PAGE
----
APPEAL from the Circuit Court of Rock Island County; the Hon.
CHARLES J. SMITH, Judge, presiding.
MR. PRESIDING JUSTICE ALLOY DELIVERED THE OPINION OF THE COURT:
Richard McQuady appeals from an order of the Circuit Court of Rock Island County finding against plaintiff in his action to recover a real estate commission from Albert L. Martin, as executor of the Merle Wylie estate, and Albert L. Martin, individually. In a bench trial, the court ruled that plaintiff was not entitled to recover such brokerage commission from defendant.
Defendant Albert L. Martin and decedent Merle Wylie each owned an undivided one-half interest as tenants in common in a farm in Illinois. After Merle Wylie died testate, defendant was appointed as executor of the estate of Merle Wylie.
On November 27, 1974, defendant Albert L. Martin, as executor of the Wylie estate, and individually, entered into a listing agreement with plaintiff Richard McQuady, a licensed real estate broker, for the sale of the entire interest in the farm. The listing provided for a selling price of $106,000 and for a commission at the rate of 5% of the selling price. The listing agreement was to expire on May 27, 1975. On January 9, 1975, defendant Albert L. Martin and his wife made an offer to purchase the property, through the agency of plaintiff, for the sum of $106,000. This offer was expressly made "subject to the approval of the court." No sale of the property was consummated as a result of that offer, nor was there any court approval. As we have noted, plaintiff instituted action to recover a commission at the rate of 5% on the sum of $106,000. Following the bench trial on the merits, the trial court entered judgment in favor of defendants.
• 1, 2 Plaintiff contends that his performance of the listing agreement was completed when the offer was made by defendant and his wife and that he is therefore entitled to his commission. Certain applicable principles are recited in Fox v. Ryan (1909), 240 Ill. 391, 396, 88 N.E. 974, where the court says:
"Where a broker is employed to sell property by the owner, if he produces a purchaser within the time limited by his authority who is ready, willing and able to purchase the property upon the terms proposed by the seller he is entitled to his commissions, even though the seller refuses to perform the contract on his part. In such case, however, it is necessary for the broker to prove the readiness, willingness and ability of the purchaser to take the property on the terms proposed."
We note that the listing agreement apparently provided for the sale of defendant's undivided one-half interest, by defendant individually, and of the Wylie Estate's undivided one-half interest, by defendant as executor of the Wylie Estate. Defendant Martin contends that the agreement, with respect to the sale of the one-half interest owned by the Martins was clearly not one for a sale, since no sale would be made of an interest which was already owned by the Martins. The only property which the Martins sought to acquire was the undivided one-half interest in the Wylie estate. Defendant noted, and apparently the court found, that defendant was unable to purchase the property as listed with the plaintiff on the precedent of the Illinois Supreme Court case of Schultz v. O'Hearn (1925), 319 Ill. 244, 247, 149 N.E. 808, where the court holds:
"An administrator may not purchase, directly or through the intervention of another, property belonging to the estate of which he is administrator, at his own sale as such administrator, though made at public auction under a judicial decree for full value and with honest intentions. Such a transaction the law deems fraudulent, for the reason that the interests of the buyer and seller in a contract of sale are opposed, that the administrator acts in a fiduciary relation in making the sale, and that he ought not to be exposed to this conflict of interest in selling as trustee for the estate and buying for himself. The rule is inflexible, and in many cases the right of heirs by a bill in equity to have a sale by an administrator set aside where the administrator himself has been the purchaser has been sustained. [Citations.] Such a sale is not, however, void but only voidable. The heirs have their election to let the sale stand, or by taking appropriate action within a reasonable time to have it set aside."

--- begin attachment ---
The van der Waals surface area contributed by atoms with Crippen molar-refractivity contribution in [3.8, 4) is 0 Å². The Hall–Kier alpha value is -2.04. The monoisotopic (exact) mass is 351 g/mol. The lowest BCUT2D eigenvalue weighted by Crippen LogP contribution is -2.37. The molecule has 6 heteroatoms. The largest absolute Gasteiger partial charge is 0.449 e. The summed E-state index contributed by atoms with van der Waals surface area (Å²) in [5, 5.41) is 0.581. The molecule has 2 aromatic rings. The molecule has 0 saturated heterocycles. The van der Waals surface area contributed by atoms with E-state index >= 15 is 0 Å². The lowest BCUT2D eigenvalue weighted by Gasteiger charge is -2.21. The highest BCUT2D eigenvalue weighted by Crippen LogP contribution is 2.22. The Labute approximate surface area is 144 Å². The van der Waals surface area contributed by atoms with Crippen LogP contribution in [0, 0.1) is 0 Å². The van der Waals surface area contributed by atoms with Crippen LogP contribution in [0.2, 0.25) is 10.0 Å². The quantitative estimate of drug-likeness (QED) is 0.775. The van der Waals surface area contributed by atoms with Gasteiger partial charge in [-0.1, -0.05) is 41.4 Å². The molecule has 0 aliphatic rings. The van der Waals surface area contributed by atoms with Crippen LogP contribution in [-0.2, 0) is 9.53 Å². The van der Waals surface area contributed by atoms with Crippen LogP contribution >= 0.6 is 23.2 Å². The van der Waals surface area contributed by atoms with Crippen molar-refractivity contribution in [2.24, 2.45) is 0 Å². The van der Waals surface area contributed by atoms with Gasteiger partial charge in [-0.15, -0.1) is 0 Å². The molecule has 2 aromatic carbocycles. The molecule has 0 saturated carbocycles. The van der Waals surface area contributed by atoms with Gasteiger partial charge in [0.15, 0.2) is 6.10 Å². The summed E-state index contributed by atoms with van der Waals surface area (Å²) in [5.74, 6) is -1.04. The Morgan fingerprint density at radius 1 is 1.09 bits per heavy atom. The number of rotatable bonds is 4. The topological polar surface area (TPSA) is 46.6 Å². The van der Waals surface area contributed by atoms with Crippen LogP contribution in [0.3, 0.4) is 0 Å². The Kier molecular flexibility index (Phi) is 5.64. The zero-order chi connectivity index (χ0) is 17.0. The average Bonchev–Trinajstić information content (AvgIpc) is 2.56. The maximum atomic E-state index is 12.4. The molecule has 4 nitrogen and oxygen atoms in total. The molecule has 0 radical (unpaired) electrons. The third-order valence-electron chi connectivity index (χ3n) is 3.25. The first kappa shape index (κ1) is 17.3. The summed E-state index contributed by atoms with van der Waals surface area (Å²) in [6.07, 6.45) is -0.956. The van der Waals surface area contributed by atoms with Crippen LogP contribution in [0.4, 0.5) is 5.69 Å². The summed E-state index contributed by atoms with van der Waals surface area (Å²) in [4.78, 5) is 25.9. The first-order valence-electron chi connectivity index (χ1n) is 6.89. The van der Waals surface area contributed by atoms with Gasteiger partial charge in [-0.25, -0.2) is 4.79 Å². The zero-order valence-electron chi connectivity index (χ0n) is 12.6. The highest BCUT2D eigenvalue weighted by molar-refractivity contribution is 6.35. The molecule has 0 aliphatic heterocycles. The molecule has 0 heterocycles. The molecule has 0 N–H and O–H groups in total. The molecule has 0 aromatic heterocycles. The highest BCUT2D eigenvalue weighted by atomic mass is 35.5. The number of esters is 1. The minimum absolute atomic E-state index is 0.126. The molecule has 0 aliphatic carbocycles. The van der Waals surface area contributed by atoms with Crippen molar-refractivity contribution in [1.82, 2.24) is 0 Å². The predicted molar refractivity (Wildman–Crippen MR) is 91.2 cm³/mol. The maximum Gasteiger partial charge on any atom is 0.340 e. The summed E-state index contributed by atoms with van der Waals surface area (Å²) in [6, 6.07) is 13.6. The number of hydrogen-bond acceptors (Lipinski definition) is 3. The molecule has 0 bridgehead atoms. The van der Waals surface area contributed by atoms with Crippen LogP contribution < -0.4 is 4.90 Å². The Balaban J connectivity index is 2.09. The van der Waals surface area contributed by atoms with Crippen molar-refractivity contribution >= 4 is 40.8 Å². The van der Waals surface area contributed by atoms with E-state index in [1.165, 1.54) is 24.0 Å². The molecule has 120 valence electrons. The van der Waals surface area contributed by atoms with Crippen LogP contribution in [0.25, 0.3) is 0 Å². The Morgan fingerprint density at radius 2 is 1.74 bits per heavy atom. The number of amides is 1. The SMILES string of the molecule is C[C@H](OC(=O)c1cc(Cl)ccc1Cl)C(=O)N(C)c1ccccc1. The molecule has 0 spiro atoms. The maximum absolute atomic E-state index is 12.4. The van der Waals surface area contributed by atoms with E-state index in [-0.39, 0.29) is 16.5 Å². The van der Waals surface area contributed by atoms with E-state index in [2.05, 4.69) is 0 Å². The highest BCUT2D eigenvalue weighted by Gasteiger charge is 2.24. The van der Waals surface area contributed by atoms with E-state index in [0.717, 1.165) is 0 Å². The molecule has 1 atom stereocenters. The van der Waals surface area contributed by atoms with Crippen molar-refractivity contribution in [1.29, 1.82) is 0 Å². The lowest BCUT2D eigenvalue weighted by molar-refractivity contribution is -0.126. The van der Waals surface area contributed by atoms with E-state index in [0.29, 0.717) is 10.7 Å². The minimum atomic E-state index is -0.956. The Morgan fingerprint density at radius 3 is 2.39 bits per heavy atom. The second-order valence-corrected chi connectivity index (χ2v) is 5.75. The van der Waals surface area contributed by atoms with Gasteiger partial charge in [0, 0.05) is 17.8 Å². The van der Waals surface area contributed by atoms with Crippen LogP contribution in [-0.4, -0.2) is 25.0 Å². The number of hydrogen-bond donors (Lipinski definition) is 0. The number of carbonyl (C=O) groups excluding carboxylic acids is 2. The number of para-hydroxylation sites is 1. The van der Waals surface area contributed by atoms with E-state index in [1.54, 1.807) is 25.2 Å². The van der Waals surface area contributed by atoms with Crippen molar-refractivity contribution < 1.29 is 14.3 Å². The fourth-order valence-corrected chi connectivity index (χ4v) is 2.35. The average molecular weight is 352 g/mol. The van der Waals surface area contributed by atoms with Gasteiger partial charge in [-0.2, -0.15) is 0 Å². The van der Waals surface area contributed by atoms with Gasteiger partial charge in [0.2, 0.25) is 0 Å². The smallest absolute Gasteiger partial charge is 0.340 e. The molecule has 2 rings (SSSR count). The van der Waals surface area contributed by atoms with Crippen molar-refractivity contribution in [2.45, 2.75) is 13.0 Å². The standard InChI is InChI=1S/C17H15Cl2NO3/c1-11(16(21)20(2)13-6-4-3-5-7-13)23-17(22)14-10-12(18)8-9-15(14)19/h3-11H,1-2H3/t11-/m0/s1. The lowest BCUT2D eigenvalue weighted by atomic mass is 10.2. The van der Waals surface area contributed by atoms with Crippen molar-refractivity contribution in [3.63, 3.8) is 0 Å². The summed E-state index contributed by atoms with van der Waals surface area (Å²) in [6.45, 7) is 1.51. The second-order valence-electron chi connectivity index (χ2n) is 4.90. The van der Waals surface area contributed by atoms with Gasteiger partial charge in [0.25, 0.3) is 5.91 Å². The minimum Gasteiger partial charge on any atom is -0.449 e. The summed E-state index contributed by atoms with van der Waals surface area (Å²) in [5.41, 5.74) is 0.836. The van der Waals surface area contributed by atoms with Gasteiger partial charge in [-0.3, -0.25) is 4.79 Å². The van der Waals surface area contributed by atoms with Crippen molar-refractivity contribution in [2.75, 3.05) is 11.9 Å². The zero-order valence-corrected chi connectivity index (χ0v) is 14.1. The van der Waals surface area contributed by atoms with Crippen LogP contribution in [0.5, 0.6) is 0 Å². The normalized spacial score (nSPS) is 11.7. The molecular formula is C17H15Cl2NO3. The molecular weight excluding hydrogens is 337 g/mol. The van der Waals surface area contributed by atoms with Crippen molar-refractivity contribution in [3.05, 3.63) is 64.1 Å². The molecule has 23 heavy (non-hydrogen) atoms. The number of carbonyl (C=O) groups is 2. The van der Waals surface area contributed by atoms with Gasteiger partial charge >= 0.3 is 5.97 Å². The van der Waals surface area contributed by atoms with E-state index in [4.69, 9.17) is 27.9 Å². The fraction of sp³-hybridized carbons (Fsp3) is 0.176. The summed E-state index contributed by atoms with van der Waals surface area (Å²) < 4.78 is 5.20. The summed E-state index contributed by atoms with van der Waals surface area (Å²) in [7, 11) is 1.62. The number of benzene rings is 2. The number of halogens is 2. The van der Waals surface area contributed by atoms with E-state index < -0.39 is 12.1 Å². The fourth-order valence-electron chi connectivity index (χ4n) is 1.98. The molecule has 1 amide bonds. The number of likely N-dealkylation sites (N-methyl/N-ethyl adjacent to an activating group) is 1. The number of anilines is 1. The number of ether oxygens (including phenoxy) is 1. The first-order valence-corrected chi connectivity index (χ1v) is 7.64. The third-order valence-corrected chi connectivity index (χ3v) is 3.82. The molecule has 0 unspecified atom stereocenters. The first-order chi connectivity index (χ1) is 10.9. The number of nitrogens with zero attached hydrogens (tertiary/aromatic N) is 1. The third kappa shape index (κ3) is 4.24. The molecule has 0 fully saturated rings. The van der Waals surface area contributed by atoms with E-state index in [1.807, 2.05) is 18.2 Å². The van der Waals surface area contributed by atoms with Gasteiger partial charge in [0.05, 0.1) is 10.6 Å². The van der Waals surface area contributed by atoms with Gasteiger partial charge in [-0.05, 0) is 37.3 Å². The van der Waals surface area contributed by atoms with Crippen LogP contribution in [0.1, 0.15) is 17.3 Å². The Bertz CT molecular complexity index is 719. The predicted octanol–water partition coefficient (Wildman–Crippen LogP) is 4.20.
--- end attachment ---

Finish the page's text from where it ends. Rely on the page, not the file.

• 3 It is apparent, therefore, that pursuant to the offer by defendant and his wife, the sale of the undivided interest in the Wylie Estate would at least have been voidable by the beneficiaries of that estate. Apparently they did not desire to make such purchase since there was no sale completed. The offer was made expressly conditional upon approval by the court and was not an unconditional offer to purchase which was implemented when executed by the Martins.
The record does not show any performance of the condition or court approval. Plaintiff argues that defendant, having offered to purchase the property subject to court approval, was under a duty to seek court approval and should not be allowed to argue his inability to purchase the property as a defense to the action. It is apparent, however, that the very limitation which was incorporated in the condition, based on the precedent of Schultz v. O'Hearn, rendered the sale conditional and voidable unless appropriate approval is obtained.
On the basis of the record, therefore, we conclude that the trial court properly determined that no commission was payable to McQuady from the estate of Merle Wylie or Albert L. Martin, individually, under the facts and record in this cause.
For the reasons stated, therefore, the judgment of the Circuit Court of Rock Island County is affirmed.
STOUDER and SCOTT, JJ., ...